Wisconsin’s local election managers have reported an uptick in threats and angry rhetoric since the 2020 election, and some local election offices have taken extra precautions. But there haven’t been any cases in Wisconsin where someone has acted on an election threat.

Wisconsin’s Largest Business Group Sues Over Evers’ 400-year School Funding Veto

(The Center Square) – There is now a legal challenge to Gov. Tony Evers’ 400-year school funding veto.

The WMC Litigation Center on Monday asked the Wisconsin Supreme Court to take up their challenge to the governor’s summer veto that increased per-pupil funding for the next four centuries.

“At issue is Gov. Evers’ use of the so-called ‘Vanna White’ or ‘pick-a-letter’ veto,” the group said in a statement. “The governor creatively eliminated specific numbers in a portion of the budget bill that was meant to increase the property tax levy limit for school districts in the 2023-24 and 2024-25 fiscal years. By striking individual digits, the levy limit would instead be increased from the years 2023 to 2425 – or four centuries into the future.”

The WMC Litigation Center is an affiliate of Wisconsin Manufactures & Commerce (WMC), the combined state chamber and manufacturers’ association.

Litigation Center Executive Director Scott Rosenow said while Wisconsin’s governor has an incredibly powerful veto pen, there are limits.

“No Wisconsin governor has the authority to strike individual letters or digits to form a new word or number, except when reducing appropriations,” Rosenow said. “This action is not only unconstitutional on its face, but it is undemocratic because this specific partial veto allows school districts to raise property taxes for the next 400 years without voter approval.”

Wisconsin lawmakers and voters approved a constitutional amendment in 1990 that put limits on the governor’s veto power.

Rosenow and the WMC Litigation Center say the governor’s veto goes beyond those limits.

The legal challenge also raises the constitutional issue that all state spending has to originate with, and be approved by, the legislature.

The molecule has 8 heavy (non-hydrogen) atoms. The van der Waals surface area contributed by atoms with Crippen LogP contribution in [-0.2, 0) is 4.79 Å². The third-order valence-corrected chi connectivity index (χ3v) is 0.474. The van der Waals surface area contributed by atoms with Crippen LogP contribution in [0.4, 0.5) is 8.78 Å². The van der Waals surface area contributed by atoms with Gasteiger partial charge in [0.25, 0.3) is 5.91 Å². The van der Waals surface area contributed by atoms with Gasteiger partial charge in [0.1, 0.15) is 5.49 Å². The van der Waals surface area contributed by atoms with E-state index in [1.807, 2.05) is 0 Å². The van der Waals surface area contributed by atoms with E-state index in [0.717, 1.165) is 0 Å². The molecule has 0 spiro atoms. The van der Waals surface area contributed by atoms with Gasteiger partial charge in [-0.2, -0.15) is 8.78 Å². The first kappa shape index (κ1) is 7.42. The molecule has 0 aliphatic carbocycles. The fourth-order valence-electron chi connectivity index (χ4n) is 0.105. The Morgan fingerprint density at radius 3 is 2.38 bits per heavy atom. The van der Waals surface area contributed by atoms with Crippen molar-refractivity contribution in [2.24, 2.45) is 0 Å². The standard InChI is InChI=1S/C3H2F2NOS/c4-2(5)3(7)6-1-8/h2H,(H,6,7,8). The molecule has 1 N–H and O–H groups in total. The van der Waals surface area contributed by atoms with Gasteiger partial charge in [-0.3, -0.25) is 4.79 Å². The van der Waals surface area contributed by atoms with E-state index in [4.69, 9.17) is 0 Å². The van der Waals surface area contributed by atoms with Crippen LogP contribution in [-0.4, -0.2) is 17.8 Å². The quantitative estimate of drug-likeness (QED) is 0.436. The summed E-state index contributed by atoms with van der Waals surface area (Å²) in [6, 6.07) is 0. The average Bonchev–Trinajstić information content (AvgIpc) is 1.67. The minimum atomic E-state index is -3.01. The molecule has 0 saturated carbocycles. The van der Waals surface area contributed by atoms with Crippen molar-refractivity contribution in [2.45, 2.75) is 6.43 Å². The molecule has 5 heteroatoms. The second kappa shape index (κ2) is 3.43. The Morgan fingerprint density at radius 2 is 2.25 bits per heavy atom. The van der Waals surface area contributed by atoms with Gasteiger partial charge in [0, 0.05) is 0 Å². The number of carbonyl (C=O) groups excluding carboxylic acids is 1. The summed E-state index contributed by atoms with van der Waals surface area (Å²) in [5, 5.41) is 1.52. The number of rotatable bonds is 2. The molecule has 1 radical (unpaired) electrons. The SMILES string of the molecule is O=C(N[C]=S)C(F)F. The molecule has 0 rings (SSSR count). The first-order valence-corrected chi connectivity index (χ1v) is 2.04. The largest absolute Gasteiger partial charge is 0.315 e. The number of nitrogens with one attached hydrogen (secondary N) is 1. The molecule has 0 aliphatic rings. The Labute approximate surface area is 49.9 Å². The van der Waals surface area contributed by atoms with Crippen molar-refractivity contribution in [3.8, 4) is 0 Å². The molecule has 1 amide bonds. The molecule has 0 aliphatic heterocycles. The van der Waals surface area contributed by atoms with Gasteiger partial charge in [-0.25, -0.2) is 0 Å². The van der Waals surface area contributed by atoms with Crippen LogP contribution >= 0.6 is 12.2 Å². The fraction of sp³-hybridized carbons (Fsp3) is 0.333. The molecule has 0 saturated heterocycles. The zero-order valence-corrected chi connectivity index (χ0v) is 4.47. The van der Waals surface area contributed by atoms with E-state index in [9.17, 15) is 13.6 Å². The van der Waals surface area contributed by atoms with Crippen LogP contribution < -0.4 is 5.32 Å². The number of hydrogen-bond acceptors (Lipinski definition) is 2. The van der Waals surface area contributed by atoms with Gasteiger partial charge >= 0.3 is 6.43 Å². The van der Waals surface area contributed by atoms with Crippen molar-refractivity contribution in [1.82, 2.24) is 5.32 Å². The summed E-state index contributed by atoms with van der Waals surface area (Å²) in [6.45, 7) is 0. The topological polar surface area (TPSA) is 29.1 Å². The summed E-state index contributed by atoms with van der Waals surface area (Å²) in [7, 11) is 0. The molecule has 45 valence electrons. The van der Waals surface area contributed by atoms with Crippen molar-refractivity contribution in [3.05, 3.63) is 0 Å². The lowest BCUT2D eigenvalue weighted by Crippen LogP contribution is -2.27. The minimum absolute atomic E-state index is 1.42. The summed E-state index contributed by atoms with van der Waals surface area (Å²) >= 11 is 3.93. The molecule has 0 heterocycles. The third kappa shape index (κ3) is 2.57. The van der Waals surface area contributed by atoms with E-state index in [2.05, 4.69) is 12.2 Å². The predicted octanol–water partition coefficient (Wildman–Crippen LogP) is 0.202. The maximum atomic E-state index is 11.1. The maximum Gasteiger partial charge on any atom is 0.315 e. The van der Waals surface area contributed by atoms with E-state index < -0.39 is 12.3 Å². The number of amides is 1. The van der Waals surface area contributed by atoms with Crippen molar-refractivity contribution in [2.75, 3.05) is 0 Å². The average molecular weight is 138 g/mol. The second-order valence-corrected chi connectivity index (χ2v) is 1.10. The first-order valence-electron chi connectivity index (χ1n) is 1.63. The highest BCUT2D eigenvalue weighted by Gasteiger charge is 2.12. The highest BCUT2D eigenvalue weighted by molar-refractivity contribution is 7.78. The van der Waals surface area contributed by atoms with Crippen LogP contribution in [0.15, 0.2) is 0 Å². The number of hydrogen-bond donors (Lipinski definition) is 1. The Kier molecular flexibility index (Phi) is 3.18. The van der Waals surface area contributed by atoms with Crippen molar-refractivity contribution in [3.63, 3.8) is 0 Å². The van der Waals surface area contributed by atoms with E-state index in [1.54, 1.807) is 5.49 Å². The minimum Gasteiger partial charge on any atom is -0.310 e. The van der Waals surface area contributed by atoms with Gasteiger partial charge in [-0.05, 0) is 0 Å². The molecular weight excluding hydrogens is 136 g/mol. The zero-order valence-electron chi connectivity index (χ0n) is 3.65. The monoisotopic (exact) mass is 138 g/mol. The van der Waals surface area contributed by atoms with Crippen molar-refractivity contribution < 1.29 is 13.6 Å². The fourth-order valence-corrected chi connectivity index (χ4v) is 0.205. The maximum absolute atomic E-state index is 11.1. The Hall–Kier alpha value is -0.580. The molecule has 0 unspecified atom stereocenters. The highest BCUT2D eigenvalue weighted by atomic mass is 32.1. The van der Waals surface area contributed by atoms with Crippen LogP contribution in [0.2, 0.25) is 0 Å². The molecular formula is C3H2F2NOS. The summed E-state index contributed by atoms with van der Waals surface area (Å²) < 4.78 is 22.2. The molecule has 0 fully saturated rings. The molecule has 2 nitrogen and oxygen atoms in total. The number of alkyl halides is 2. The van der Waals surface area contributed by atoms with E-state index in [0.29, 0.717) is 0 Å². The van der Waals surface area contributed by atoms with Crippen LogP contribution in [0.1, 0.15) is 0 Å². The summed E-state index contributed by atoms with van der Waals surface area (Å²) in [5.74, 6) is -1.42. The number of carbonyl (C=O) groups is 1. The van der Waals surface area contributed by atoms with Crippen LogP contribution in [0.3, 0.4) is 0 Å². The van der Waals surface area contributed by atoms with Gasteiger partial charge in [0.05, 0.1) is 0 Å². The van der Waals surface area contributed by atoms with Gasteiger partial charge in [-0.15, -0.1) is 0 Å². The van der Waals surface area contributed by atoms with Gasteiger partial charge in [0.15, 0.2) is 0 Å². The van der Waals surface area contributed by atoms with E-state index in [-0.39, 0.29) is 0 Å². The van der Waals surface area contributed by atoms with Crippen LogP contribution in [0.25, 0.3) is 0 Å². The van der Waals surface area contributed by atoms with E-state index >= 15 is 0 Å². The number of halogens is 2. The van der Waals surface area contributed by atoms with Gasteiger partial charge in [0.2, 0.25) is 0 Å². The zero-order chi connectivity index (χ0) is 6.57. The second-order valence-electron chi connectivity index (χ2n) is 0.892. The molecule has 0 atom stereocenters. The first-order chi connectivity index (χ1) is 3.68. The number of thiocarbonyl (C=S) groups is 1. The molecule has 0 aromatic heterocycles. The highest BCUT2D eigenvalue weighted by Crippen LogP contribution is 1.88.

“In no uncertain terms, 402 years is not less than or part of the two-year duration approved by the Legislature – it is far more,” concluded Rosenow. “The governor overstepped his authority with this partial veto, at the expense of taxpayers, and we believe oversight by the Court is necessary.”

The WMC Litigation Center is asking the Wisconsin Supreme Court to take the case as quickly as possible.

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Jury selection is set to begin Monday in the first-ever criminal trial of a former U.S. president.

Former President Donald Trump has pleaded not guilty to 34 felony counts related to charges he paid hush money to adult film actress Stormy Daniels through a lawyer and covered it up as a legal expense before being elected president.

Trump has attempted to delay the start of the New York state trial several times, including three longshot tactics judges rejected this week.

What charges does Trump face in the New York hush money case?

Manhattan District Attorney Alvin Bragg has charged Trump with 34 counts of falsifying business records related to money paid to Daniels and another woman, former Playboy model Karen McDougal. Bragg has alleged Trump broke New York law when he falsified with the intent to commit or conceal another crime.

Prosecutors allege Trump falsified internal records kept by his company, hiding the true nature of payments that involve Daniels ($130,000), McDougal ($150,000), and Trump's former personal lawyer Michael Cohen ($420,000). Prosecutors allege the money was logged as legal expenses, not reimbursements. Both Cohen and Daniels are expected to testify.

Cohen is expected to be a key witness in the trial. Daniels has said she expects to testify.

Former Manhattan District Attorney Cyrus Vance Jr., Bragg's predecessor, did not bring the case to trial.

What happens on Monday?

Prosecutors, defense attorneys and Donald Trump are expected to be present when the trial before Judge Juan Merchan gets started Monday. The first step will be picking a jury, a process that could take a week or more depending on how things progress. The trial is expected to last six to eight weeks.

Prosecutors and defense attorneys will select 12 jurors and six alternates from a pool of potentially hundreds of people. Each juror will answer 42 questions designed to determine if they can be impartial in the high-profile trial of a polarizing former president. The jurors will remain anonymous because of security concerns.

Once a jury is seated, it's on to opening statements where prosecutors and defense attorneys will get to address the jury about what they plan to show during the trial.

What is Trump's defense to the charges?

Trump has maintained he did nothing wrong and has accused Bragg of bringing a politically motivated case involving conduct in 2016 during a presidential election year as Trump faces incumbent Joe Biden in a rematch of the 2020 election.